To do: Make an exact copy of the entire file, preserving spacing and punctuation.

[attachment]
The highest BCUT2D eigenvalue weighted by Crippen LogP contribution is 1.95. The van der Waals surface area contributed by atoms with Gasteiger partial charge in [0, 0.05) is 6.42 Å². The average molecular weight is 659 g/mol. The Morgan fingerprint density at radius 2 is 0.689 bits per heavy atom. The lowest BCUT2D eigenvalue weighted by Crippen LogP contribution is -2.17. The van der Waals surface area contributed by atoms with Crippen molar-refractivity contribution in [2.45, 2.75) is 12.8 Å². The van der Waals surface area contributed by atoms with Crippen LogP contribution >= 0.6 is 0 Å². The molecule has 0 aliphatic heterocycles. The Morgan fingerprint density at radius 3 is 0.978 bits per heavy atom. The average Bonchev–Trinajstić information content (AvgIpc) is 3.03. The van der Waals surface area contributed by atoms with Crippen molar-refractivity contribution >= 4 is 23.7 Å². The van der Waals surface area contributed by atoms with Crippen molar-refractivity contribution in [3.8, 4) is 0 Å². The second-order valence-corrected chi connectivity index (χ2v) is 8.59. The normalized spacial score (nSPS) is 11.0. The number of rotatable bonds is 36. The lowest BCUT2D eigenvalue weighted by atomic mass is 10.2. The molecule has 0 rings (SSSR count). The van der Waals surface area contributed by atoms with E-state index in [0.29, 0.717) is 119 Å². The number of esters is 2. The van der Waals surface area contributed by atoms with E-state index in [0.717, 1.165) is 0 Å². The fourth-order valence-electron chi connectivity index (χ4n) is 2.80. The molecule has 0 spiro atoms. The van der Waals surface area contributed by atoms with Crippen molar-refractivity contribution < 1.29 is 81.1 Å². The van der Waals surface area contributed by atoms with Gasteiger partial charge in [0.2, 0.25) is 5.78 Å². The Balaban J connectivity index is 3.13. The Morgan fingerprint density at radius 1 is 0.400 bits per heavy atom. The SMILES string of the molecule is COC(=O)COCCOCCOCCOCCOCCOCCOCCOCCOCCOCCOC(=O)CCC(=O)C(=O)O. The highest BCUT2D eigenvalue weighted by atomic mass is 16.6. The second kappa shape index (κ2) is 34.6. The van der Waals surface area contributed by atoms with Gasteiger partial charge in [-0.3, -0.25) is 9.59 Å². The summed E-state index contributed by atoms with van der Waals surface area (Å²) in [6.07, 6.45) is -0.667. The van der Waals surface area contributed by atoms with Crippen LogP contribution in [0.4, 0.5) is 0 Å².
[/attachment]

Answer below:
The highest BCUT2D eigenvalue weighted by Crippen LogP contribution is 1.95. The van der Waals surface area contributed by atoms with Gasteiger partial charge in [0, 0.05) is 6.42 Å². The average molecular weight is 659 g/mol. The Morgan fingerprint density at radius 2 is 0.689 bits per heavy atom. The lowest BCUT2D eigenvalue weighted by Crippen LogP contribution is -2.17. The van der Waals surface area contributed by atoms with Crippen molar-refractivity contribution in [2.45, 2.75) is 12.8 Å². The van der Waals surface area contributed by atoms with Crippen LogP contribution >= 0.6 is 0 Å². The molecule has 0 aliphatic heterocycles. The Morgan fingerprint density at radius 3 is 0.978 bits per heavy atom. The average Bonchev–Trinajstić information content (AvgIpc) is 3.03. The van der Waals surface area contributed by atoms with Crippen molar-refractivity contribution >= 4 is 23.7 Å². The van der Waals surface area contributed by atoms with Crippen molar-refractivity contribution in [3.8, 4) is 0 Å². The second-order valence-corrected chi connectivity index (χ2v) is 8.59. The normalized spacial score (nSPS) is 11.0. The number of rotatable bonds is 36. The lowest BCUT2D eigenvalue weighted by atomic mass is 10.2. The molecule has 0 rings (SSSR count). The van der Waals surface area contributed by atoms with E-state index in [0.29, 0.717) is 119 Å². The number of esters is 2. The van der Waals surface area contributed by atoms with E-state index in [0.717, 1.165) is 0 Å². The fourth-order valence-electron chi connectivity index (χ4n) is 2.80. The molecule has 0 spiro atoms. The van der Waals surface area contributed by atoms with Crippen molar-refractivity contribution < 1.29 is 81.1 Å². The van der Waals surface area contributed by atoms with Gasteiger partial charge in [0.2, 0.25) is 5.78 Å². The Balaban J connectivity index is 3.13. The Morgan fingerprint density at radius 1 is 0.400 bits per heavy atom. The SMILES string of the molecule is COC(=O)COCCOCCOCCOCCOCCOCCOCCOCCOCCOCCOC(=O)CCC(=O)C(=O)O. The highest BCUT2D eigenvalue weighted by atomic mass is 16.6. The second kappa shape index (κ2) is 34.6. The van der Waals surface area contributed by atoms with Gasteiger partial charge in [-0.3, -0.25) is 9.59 Å². The summed E-state index contributed by atoms with van der Waals surface area (Å²) in [6.07, 6.45) is -0.667. The van der Waals surface area contributed by atoms with Crippen LogP contribution in [0.4, 0.5) is 0 Å².